Questions & Answers

all of the following substance move in in and out of cell except
Mohd Reply
all of the following substance move in and out of cells except
Mohd
Which signaling molecule is most likely responsible for an increase in digestive activity?
Tonya Reply
Hi I think it is DNA
libim
Homeostatasis return to the body to a healthy state after a stressful stimuli by producing
Ofosu Reply
There are some people suffering serious injured what will we do in doing X-ray?
Jefford Reply
observe bone arrangements n associated structures like soft tissues muscles in general the radiographical changes
Terry
epithelial tissue lines blood vessels
Laura Reply
what is difference between anabolism and catabolism in simple language
Chinaza Reply
anabolism simply means building up while catabolism breaking down
Maaruf
building up and breaking down
odeh
explain respiratory centers
Tharshana Reply
which enzyme help in excretion of bile
Sakshi Reply
how conversion of Beta-carotiene into vitamin-A takes place
Sakshi
best reference books for anatomy pls suggest that
Sakshi
what is gross anatomy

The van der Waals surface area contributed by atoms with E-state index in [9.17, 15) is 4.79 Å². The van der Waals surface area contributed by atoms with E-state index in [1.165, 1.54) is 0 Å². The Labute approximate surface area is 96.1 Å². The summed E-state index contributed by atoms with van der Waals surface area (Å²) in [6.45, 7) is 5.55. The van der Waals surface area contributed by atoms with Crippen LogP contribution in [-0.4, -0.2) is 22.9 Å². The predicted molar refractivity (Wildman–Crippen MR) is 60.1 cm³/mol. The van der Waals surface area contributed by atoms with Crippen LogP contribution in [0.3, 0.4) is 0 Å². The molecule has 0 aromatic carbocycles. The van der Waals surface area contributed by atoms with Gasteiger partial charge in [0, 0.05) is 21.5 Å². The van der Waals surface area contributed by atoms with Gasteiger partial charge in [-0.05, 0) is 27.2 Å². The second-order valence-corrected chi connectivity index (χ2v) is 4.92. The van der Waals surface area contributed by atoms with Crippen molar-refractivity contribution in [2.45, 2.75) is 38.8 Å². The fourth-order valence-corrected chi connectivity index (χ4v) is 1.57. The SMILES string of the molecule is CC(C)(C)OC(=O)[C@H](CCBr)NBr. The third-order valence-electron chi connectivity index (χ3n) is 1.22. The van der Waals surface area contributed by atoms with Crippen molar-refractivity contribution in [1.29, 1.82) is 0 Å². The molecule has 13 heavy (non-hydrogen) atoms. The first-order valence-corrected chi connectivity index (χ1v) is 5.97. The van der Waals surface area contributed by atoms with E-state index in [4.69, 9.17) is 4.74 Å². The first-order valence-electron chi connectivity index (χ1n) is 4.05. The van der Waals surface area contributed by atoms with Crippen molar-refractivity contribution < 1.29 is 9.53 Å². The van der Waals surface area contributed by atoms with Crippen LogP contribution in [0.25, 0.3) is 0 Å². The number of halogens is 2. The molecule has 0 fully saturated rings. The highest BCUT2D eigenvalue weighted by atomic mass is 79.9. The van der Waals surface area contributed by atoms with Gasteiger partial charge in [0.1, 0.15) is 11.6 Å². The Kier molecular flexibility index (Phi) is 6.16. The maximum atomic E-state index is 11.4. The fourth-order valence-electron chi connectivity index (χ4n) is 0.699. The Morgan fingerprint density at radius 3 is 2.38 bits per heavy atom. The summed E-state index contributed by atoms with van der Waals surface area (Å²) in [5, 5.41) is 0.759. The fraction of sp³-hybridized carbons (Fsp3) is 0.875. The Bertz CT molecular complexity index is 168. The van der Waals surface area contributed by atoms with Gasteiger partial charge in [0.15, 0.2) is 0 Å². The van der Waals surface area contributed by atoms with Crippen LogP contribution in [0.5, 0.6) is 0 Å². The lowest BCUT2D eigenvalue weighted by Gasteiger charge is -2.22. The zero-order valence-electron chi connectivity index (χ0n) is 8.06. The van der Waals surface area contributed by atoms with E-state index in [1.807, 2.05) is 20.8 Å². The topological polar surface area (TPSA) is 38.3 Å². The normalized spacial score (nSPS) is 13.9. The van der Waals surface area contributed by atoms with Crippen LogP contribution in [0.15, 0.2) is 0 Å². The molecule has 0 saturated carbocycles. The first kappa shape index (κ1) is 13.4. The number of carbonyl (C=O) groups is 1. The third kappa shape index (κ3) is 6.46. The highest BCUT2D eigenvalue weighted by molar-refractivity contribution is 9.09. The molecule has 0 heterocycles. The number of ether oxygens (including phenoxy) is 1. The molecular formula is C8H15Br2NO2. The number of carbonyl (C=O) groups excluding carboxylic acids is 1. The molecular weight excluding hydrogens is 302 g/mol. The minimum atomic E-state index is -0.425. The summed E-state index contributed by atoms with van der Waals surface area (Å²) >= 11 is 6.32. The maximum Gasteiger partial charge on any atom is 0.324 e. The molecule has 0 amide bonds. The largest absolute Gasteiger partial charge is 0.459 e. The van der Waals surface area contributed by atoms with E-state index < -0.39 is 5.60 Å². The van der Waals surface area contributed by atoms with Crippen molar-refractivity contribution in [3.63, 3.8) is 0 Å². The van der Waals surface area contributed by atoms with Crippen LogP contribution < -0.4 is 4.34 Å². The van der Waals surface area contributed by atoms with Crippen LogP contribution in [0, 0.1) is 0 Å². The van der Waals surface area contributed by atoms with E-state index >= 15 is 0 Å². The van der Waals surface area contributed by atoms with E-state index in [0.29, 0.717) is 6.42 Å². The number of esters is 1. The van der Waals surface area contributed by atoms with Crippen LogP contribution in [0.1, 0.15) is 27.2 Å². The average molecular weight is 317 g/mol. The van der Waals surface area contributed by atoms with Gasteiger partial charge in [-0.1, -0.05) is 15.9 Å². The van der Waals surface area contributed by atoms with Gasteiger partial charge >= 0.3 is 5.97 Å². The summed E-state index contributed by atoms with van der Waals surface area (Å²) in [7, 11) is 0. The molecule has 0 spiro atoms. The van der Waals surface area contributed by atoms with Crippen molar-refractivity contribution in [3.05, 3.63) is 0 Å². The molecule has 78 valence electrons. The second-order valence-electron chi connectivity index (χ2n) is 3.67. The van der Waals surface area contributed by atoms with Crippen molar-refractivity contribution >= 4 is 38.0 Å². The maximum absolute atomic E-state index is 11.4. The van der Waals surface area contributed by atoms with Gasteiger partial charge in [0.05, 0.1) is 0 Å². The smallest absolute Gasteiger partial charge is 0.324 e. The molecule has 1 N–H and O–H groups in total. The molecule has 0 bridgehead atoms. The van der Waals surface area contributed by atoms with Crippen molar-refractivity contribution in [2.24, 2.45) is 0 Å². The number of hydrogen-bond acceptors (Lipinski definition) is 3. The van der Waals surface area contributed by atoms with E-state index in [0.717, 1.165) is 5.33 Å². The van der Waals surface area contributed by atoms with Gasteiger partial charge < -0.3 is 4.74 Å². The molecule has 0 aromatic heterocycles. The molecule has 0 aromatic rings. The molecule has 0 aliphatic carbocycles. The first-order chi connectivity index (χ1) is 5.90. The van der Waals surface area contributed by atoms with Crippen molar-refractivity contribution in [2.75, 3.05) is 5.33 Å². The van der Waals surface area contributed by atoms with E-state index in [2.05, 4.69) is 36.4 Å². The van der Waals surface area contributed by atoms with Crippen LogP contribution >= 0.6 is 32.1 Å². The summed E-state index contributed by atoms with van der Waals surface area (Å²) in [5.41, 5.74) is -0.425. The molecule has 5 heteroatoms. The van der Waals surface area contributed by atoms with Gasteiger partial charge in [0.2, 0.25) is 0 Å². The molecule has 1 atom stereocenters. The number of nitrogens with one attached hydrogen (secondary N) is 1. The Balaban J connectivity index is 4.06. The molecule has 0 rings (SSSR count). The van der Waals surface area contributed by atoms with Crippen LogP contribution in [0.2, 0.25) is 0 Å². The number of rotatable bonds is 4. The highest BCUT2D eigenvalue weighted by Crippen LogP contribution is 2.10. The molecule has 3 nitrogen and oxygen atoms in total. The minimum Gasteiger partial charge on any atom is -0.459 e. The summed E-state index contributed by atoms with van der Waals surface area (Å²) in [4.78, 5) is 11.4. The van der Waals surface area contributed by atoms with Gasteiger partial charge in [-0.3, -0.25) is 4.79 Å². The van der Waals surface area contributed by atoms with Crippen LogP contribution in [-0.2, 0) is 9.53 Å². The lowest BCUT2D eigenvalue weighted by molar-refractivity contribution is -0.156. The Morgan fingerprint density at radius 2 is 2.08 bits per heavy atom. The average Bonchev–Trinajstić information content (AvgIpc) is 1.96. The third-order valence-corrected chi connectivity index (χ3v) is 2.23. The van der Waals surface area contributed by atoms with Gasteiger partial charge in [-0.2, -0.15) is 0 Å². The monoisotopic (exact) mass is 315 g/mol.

Saroj Reply
The study of large structure of the body
Mablean
macroscopic anatomy (Gross anatomy)
odeh
manipulation of structures without aid of microscope due to their size
libim
what is scrotum
Dakshit Reply
a bag of skin near the penis which contains the testicles
Mablean
hi
Sardar
its me Sardar from kpk pakistan
Sardar
Why are you on my digits
Mablean
hi
Kryme
it is part if male organ that hold testis in position it also regulates temperature
libim
how does it work?
Uriah Reply
I want to know the fertilization process in human
Nana Reply
Which plane divides the body into right and left parts
Kaeze
sagittal plane
Irvin
Thank you
Kaeze
Homestatic regulations usually involves a (n) _ that detects a particular stimulus, and a(n) _that respond to the stimulus by communicating with a (n) _whose activity has an effect on the same stimulus.
Kaeze
A cell is producing proteins to be transported out of that cell. They will be processed on ribosomes that are
Kaeze
what are diseases in the bood
Azoyenime Reply
Haemophilia
Aliyu
right hypochondriac rision how meain word
Ganesh Reply
Diabetes insipidus or diabetes mellitus would most likely be indicated by ________.
Ganesh
oral cavity how miean
Ganesh Reply
oral cavity how mean what
Suresh
seems to me every one is here a doctor and worse part is that even they donot know what to ask.
Muhammad
they know what to ask the problem is how to ask it.too much broken english.
George
dear George ongeche I think if they ask these kind questions and telling themselves as HCPs or medical student's .these are the basic ones go ask something more interesting .
Muhammad

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Source:  OpenStax, Anatomy & Physiology. OpenStax CNX. Feb 04, 2016 Download for free at http://legacy.cnx.org/content/col11496/1.8